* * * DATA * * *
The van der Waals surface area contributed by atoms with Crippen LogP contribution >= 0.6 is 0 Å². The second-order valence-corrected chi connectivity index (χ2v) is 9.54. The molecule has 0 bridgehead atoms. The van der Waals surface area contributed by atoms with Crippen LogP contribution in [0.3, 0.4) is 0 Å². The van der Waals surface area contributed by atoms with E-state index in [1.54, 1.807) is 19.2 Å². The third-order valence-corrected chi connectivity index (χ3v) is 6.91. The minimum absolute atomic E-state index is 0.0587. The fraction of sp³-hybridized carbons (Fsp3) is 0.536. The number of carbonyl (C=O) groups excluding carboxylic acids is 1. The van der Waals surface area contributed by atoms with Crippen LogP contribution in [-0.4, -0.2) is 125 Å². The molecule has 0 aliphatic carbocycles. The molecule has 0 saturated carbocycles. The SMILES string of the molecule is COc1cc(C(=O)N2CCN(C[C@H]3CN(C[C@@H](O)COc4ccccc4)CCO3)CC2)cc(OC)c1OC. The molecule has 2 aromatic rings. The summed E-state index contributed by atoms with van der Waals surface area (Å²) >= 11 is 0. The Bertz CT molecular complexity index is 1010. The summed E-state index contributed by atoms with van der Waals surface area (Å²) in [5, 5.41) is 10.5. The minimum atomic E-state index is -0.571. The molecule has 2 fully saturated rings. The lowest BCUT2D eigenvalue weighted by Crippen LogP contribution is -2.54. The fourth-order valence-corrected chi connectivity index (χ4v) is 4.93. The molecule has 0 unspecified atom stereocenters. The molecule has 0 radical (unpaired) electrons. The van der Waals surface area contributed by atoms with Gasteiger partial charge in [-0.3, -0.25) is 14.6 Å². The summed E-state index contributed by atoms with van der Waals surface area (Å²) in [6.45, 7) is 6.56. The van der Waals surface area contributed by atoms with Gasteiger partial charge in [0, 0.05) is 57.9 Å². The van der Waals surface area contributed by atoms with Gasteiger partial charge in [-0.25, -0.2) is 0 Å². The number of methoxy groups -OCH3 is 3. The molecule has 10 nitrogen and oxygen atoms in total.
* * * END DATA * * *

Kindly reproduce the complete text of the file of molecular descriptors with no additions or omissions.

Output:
The van der Waals surface area contributed by atoms with Crippen LogP contribution >= 0.6 is 0 Å². The second-order valence-corrected chi connectivity index (χ2v) is 9.54. The molecule has 0 bridgehead atoms. The van der Waals surface area contributed by atoms with Crippen LogP contribution in [0.3, 0.4) is 0 Å². The van der Waals surface area contributed by atoms with E-state index in [1.54, 1.807) is 19.2 Å². The third-order valence-corrected chi connectivity index (χ3v) is 6.91. The minimum absolute atomic E-state index is 0.0587. The fraction of sp³-hybridized carbons (Fsp3) is 0.536. The number of carbonyl (C=O) groups excluding carboxylic acids is 1. The van der Waals surface area contributed by atoms with Crippen LogP contribution in [-0.4, -0.2) is 125 Å². The molecule has 0 aliphatic carbocycles. The molecule has 0 saturated carbocycles. The SMILES string of the molecule is COc1cc(C(=O)N2CCN(C[C@H]3CN(C[C@@H](O)COc4ccccc4)CCO3)CC2)cc(OC)c1OC. The molecule has 2 aromatic rings. The summed E-state index contributed by atoms with van der Waals surface area (Å²) >= 11 is 0. The Bertz CT molecular complexity index is 1010. The summed E-state index contributed by atoms with van der Waals surface area (Å²) in [5, 5.41) is 10.5. The minimum atomic E-state index is -0.571. The molecule has 2 fully saturated rings. The lowest BCUT2D eigenvalue weighted by Crippen LogP contribution is -2.54. The fourth-order valence-corrected chi connectivity index (χ4v) is 4.93. The molecule has 0 unspecified atom stereocenters. The molecule has 0 radical (unpaired) electrons. The van der Waals surface area contributed by atoms with Gasteiger partial charge in [-0.3, -0.25) is 14.6 Å². The summed E-state index contributed by atoms with van der Waals surface area (Å²) in [6.45, 7) is 6.56. The van der Waals surface area contributed by atoms with Gasteiger partial charge in [0, 0.05) is 57.9 Å². The van der Waals surface area contributed by atoms with Gasteiger partial charge in [-0.25, -0.2) is 0 Å². The number of methoxy groups -OCH3 is 3. The molecule has 10 nitrogen and oxygen atoms in total.